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:- SERMON LII,
Psalm xciv. 7.
They murder the widow and the stranger, and
put the fatherless to death : and yet they say, Tush! the Lord shalt not see, neither shall the God of Jacob regard it.
TN the beginning of this psalm, the author,
addressing himself to God, to whom vengeance belongeth, gives us a pathetic picture of the deplorable condition to which the Israelites were reduced by the insolence, injustice, and impiety of their * heathen invaders. “ They smite down thy people,” says he, “O ! Lord, and trouble thine heritage: they mur.
* Some commentators think that this psalm refers to the wickedness committed in the court of Saul, or to the injustice of the kings and judges in later ages.--Vide Patrick,
se der the widow and the stranger, and put " the fatherless to death.”—Thou sufferest them to commit every, outrage with impunity, to prosper in wickedness and triumph in the midst of their unparalleled guilt: and now, behold, what are the fruits of this lenity and forbearance? what conclusions do they draw from this long-suffering of the Almighty which prompts him to spare their crimes, and delay the avenging stroke of justice?—“Tush,” say they, “the « Lord * shall not see, neither shall the God of « Jacob regard it.”—We have been so long suffered to go on in sin without any visible mark of divine displeasure, that it is now very clear to us, that the Almighty seeth not our guilt, neither doth the God of Jacob regard it.
- To correct, therefore, so foolish and dangerous an opinion, the Prophet goes on to address himself' to 'them in this just and solemir reproof:-“ Take heed, ye unwise among the w people : 0 ye fools, when will ye under“ stand? He that planted the ear, shall he not "* hear? Or he that made the eye, shall he not “ see? Or he that nurtureth the heathen, it ** is he that teacheth man knowledge, shall not "he punish?" * Cannot_.Green.
· And would to God this reproof of the Psalmist were only applicable to the poor heathen idolaters, to whom it was originally addressed; who were lost in native ignorance and hereditary superstition, and therefore had something to plead in mitigation of their folly.! But there are, I fear, even among the more enlightened disciples of the blessed Jesus, too many who stand in need of the same reproof; who, like these untutored heathens, from being long permitted to add sin to sin, like them also say, “Tush! the “ Lord shall not see, neither shall the God of “ Jacob regard it.”
To obviate, therefore, the contagion of so fatal a delusion, so far at least, as lies within the power . of an humble individual, I shall make it the
business of the present discourse, ....
First, To assign some probable reasons why God so long suffers the wicked to go unpunished: and, : .
Secondly, To shew the folly and danger of being thereby induced to continue in sin.
And first, Let it be considered that the-immediate punishment of sin would entirely contradict and subvert the whole plan of God's moral administration. He formed the world as a theatre of probation and trial, on which the sons of men were to act their respective parts, as candidates for his favour and an immortal inheritance. On the one hand, he placed before them the pure and permanent satisfactions of virtue ; on the other, the specious, but deceitful, allurements of vice. To the virtuous he promised the palm of eternal glory; to the vicious he denounced the torments of endless misery: to all he gave a freedom of choice, and, to direct that choice, superadded the noble and instructive faculty of reason, and the powerful monitions of conscience and grace. And thus, having placed before them good and evil, he left them in the hands of their own counsel, to be the authors of eternal happiness or misery to themselves.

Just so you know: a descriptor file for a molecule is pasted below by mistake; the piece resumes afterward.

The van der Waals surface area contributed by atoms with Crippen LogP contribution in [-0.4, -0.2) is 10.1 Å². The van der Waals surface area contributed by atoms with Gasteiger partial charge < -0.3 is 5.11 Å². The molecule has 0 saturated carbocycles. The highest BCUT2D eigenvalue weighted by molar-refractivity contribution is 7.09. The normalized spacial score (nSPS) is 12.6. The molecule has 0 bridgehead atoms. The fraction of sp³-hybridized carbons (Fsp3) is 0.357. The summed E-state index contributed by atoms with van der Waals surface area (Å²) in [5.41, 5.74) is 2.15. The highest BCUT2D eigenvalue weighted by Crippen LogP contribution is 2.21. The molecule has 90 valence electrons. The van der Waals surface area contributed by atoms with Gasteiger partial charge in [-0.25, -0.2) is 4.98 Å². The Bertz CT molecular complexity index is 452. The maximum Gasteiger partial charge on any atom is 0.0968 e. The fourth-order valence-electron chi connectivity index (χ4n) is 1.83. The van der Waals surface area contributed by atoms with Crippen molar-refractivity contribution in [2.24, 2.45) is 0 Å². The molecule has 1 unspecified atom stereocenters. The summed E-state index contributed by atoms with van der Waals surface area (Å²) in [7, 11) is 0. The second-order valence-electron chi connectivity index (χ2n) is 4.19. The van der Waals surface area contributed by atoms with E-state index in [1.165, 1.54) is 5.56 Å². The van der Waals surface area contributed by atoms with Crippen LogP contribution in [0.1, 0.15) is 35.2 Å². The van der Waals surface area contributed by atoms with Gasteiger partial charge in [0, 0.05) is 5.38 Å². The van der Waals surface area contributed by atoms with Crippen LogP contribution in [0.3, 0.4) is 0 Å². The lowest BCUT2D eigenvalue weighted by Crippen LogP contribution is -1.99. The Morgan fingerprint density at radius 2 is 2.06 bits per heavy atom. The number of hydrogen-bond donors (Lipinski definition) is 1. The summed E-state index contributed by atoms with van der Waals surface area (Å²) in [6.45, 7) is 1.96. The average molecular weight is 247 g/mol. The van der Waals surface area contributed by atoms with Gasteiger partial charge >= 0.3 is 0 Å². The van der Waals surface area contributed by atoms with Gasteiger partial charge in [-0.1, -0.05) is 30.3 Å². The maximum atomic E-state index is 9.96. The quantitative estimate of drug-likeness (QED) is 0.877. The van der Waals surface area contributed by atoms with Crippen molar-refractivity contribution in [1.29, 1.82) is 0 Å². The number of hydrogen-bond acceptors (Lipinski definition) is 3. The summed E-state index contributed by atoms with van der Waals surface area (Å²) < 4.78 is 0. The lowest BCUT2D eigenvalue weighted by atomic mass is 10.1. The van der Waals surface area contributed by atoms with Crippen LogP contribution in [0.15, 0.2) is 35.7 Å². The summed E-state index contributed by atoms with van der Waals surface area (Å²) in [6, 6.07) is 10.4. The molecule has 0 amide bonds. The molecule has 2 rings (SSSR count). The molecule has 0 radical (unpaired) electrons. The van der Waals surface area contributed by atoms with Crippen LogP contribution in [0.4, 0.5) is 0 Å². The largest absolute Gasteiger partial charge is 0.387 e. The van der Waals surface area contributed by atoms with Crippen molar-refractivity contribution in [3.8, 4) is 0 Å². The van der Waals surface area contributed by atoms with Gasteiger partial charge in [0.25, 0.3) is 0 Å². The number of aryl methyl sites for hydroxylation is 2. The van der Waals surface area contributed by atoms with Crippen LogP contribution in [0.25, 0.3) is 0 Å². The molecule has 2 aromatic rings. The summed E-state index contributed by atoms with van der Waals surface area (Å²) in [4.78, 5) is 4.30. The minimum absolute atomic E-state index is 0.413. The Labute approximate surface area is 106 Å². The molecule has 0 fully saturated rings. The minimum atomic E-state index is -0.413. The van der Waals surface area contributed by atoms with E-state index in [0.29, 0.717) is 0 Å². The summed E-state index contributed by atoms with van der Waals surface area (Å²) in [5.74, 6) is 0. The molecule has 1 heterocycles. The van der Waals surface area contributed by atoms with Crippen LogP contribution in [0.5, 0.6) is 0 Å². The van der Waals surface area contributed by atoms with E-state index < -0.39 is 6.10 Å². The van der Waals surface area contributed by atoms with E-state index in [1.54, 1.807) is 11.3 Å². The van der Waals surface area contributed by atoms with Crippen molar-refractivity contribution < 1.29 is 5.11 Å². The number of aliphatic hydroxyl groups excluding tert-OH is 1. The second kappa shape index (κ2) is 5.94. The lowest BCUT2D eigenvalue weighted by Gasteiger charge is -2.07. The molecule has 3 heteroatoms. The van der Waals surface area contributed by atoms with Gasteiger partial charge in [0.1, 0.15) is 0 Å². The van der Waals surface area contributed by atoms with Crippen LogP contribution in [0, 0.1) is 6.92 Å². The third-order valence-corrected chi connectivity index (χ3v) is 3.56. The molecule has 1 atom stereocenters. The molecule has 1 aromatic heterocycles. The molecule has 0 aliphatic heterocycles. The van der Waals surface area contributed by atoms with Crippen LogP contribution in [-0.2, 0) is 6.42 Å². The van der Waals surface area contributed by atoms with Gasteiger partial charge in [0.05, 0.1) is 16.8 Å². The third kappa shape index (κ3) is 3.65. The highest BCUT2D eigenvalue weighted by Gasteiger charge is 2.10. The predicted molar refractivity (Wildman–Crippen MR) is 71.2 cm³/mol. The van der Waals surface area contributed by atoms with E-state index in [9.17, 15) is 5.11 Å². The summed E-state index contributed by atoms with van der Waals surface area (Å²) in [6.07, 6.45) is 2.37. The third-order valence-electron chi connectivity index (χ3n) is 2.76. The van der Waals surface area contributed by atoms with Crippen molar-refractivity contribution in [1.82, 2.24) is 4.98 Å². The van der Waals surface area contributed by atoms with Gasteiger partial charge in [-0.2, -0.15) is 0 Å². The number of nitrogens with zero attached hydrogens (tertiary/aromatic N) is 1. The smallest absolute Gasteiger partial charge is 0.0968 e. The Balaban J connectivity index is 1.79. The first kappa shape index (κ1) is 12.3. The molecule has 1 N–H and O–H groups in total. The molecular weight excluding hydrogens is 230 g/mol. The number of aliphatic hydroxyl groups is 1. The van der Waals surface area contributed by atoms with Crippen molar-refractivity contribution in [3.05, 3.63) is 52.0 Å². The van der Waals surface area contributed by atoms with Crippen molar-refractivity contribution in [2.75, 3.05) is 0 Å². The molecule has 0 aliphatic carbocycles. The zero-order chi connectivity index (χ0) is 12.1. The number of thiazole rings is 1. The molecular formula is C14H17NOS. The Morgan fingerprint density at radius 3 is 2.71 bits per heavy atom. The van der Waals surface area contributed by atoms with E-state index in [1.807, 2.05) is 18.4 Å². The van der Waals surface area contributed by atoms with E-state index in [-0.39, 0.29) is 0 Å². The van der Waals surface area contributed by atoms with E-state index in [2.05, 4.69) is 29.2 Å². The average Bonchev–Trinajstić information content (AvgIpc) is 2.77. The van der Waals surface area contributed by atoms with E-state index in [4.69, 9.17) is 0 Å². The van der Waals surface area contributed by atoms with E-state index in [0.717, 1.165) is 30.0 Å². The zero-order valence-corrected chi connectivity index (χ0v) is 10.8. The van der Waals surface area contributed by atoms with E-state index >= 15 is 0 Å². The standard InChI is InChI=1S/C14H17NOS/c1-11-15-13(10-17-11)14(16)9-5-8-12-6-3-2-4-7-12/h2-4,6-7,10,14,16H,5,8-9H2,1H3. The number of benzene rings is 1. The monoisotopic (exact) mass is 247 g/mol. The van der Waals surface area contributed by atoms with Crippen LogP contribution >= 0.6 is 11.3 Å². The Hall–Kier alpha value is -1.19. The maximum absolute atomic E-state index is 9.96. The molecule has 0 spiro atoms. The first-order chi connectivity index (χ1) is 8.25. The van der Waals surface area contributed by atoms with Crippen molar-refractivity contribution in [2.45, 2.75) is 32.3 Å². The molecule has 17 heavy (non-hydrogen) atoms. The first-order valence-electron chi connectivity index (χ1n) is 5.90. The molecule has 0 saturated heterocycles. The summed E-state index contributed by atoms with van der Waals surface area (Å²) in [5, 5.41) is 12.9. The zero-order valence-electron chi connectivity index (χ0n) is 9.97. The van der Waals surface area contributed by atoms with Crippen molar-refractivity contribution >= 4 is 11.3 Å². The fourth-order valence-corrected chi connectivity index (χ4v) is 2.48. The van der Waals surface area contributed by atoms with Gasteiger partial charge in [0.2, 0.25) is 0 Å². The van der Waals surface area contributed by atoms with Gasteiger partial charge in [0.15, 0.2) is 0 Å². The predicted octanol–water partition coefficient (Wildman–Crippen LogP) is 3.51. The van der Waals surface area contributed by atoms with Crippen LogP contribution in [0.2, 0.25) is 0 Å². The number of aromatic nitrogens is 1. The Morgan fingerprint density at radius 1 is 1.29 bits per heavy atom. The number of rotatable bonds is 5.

Here then is a scheme of administration worthy the prudence of an all-wise Reing; a plan becoming the benevolence of an all-merciful Creator; which, at the same time that it furnishes men with the means of happiness, lays no restraint upon that freedom of will and liberty of action, which are the essence of virtue, and the only foundation of reward.
But now, should God think fit to change the methods of his Providence; should he anges an immediate reward to virtue, and inflict an instantaneous punishment upoň vice; the whole of this beautiful structure must fall to the ground, and the present scheme of divine administration must become absurd and unintelligible. How should the world then be called a state of probation, intended to try the faith, and exercise the constancy of mankind ? For what trial could there be of faith and constancy, when vice had nothing to hope for, and virtue nothing to suffer? What again would become of that freedom of choice which is the basis of merit, and the characteristic distinction of human nature? Would not man, in effect, become like the arrow in the hand of a giant; a mere instrument, impelled by the irresistible agency of a superior and over-ruling power? For, who could chuse to revolt from, virtue, when he saw it inseparably connected with present happiness ; or who would dare to prefer vice when he beheld the flaming hand of Omnipotence upraised to blast his choice with instant vengeance? And, lastly, what would become of those noble ornaments of human nature, fortitude and patienc, under afflictions, an inflexible integrity amidst temptations, a generous and disinterested goodness, a firm and faithful trust in God? 2